PERSIAN GULF (NNS) -- A news team from Al Iraqiya TV, one of only two national television stations in Iraq, visited the U.S. Navy's 5th Fleet area of responsibility March 22-27.
The Basrah-based journalists conducted interviews aboard USS Duluth (LPD 6), USS Bonhomme Richard (LHD 6) and the Al Basrah Oil Terminal (ABOT), bringing the story of coalition activities to the Iraqi people, from an Iraqi perspective.
"On this trip, we learned about friends that want to help us," said Haider Zayed Khalas, Al Iraqiya reporter. "Iraq must know that countries are trying to help us. We are trying to build a new country, a new land and a new people. We need other countries to help us do that."
Commander, Task Force 58 Rear Adm. Christopher Ames greeted the journalists aboard Bonhomme Richard on station in the Persian Gulf and discussed the importance of maritime security operations (MSO) in the area.
MSO is aimed at setting the conditions for security and stability in the maritime environment. Illicit activity at sea has a global impact. MSO pressurizes the maritime environment and is the single most significant component of the conventional maritime effort against terrorism.
"As you know, we have a sizeable force of coalition ships in the area," he told the media team. "Our purpose is to set the conditions for security and stability, so the Iraqi people have the opportunity for self-determination. We're here to detect, disrupt and deny access to the North Arabian Gulf to any international terrorist organization (ITO) that could pose a hazard to the infrastructure of Iraq's oil, to commercial shipping or to coalition forces."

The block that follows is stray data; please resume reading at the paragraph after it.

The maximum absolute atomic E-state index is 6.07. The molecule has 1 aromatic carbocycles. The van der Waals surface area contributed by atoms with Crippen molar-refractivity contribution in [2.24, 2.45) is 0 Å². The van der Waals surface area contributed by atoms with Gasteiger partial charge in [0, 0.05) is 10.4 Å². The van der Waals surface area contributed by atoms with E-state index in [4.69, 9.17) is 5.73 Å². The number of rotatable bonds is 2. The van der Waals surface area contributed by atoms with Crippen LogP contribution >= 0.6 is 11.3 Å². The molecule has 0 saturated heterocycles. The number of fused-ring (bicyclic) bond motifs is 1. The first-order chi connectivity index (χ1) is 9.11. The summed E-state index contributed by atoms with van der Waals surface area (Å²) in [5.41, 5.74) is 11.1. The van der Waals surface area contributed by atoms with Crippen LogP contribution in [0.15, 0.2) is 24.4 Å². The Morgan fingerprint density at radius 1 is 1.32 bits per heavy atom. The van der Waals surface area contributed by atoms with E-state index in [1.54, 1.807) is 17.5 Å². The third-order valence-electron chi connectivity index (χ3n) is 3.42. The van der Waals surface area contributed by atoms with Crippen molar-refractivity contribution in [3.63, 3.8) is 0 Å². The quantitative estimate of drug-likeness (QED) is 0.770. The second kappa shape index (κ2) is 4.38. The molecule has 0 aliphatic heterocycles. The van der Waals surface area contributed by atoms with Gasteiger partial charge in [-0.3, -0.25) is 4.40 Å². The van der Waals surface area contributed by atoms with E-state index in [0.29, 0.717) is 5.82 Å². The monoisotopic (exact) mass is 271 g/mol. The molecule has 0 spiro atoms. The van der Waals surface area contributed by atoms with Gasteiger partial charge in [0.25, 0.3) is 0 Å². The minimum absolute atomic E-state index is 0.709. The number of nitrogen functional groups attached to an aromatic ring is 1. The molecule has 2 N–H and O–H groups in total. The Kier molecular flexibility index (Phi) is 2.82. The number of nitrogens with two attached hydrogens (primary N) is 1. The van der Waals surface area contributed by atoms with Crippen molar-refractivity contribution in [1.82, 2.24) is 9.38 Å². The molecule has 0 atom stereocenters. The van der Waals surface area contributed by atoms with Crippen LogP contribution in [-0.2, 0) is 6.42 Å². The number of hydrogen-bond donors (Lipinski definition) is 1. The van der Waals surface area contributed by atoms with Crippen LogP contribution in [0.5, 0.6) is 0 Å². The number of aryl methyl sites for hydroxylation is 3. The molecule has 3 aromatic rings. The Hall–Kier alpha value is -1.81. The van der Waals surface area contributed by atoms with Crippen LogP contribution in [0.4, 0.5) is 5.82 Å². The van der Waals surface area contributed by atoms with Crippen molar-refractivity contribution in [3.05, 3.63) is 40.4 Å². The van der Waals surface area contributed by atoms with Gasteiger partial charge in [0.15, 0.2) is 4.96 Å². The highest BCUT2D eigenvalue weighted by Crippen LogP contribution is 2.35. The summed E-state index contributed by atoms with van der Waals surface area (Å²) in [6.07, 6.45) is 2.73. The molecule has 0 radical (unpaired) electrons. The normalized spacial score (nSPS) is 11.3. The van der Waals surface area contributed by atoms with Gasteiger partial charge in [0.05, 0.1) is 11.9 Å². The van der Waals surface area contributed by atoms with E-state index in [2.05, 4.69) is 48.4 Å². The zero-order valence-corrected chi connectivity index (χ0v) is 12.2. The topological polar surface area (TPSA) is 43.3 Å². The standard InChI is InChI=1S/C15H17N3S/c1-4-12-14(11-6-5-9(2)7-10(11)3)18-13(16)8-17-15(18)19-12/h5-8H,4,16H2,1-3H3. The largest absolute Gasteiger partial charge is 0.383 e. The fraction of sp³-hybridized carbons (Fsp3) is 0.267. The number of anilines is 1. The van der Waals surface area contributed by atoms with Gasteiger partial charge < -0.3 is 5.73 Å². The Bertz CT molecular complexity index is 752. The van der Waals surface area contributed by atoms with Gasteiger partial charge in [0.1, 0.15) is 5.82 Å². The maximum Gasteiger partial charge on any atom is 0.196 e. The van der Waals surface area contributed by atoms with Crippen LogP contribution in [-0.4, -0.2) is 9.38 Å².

In the Persian Gulf, multinational forces work directly with Iraqi maritime forces to prevent attacks against ABOT and KAAOT (Kwar Al Amaya) oil terminals, which are linked to roughly 80 percent of Iraq's economy.
"These terminals are very important for Iraq," said an Iraqi marine, currently aboard ABOT. "The government takes this money and gives it to everyone in Iraq - soliders, policeman, everyone - so it is very important to us." (The identity of the Iraqi Marine is withheld for security reasons.)
Iraq's reliance on the oil terminals for economic growth, stability and prosperity makes the infrastructure a key target for ITOs, requiring constant vigilance by Iraqi and coalition forces.
"We have many ships that are protecting the oil terminals just off Iraq's coast," said Ames. "They offer great hope to re-energize and accelerate the economy of Iraq, which is a goal we all support. It's a mission we take quite seriously - 24 hours a day, seven days a week."
The Iraqi navy is also very serious about the mission, said Ames.
"I have great respect for the professionalism of the Iraqi navy," he said. "We work with them hand-in-hand to patrol the Iraqi territorial waters, and they've made tremendous progress in a very short period of time."
"It's a great privilege to work with them and offer interoperability training," Ames continued. "They will be a key element in the success of Iraq's economy because they will not only be protecting the free flow of commerce, but they will be protecting the oil platforms that are so critical to the economic recovery of Iraq."
While Iraq continues to develop its standing as a sovereign, democratic nation, stories of support from coalition allies will be broadcast across the country from Iraqis who were there, on-station, in the Persian Gulf.
"We will make reports and send them all over the world to see what we did," said Khalas. "Iraqis will see what is here in the Arabian Gulf, and how the Americans are here to help in training and offering protection for the platforms. It's very good to be involved in this."
For related news, visit the Commander, U.S. Naval Forces Central Command/Commander, U.S. 5th Fleet Navy NewsStand page at www.news.navy.mil/local/cusnc.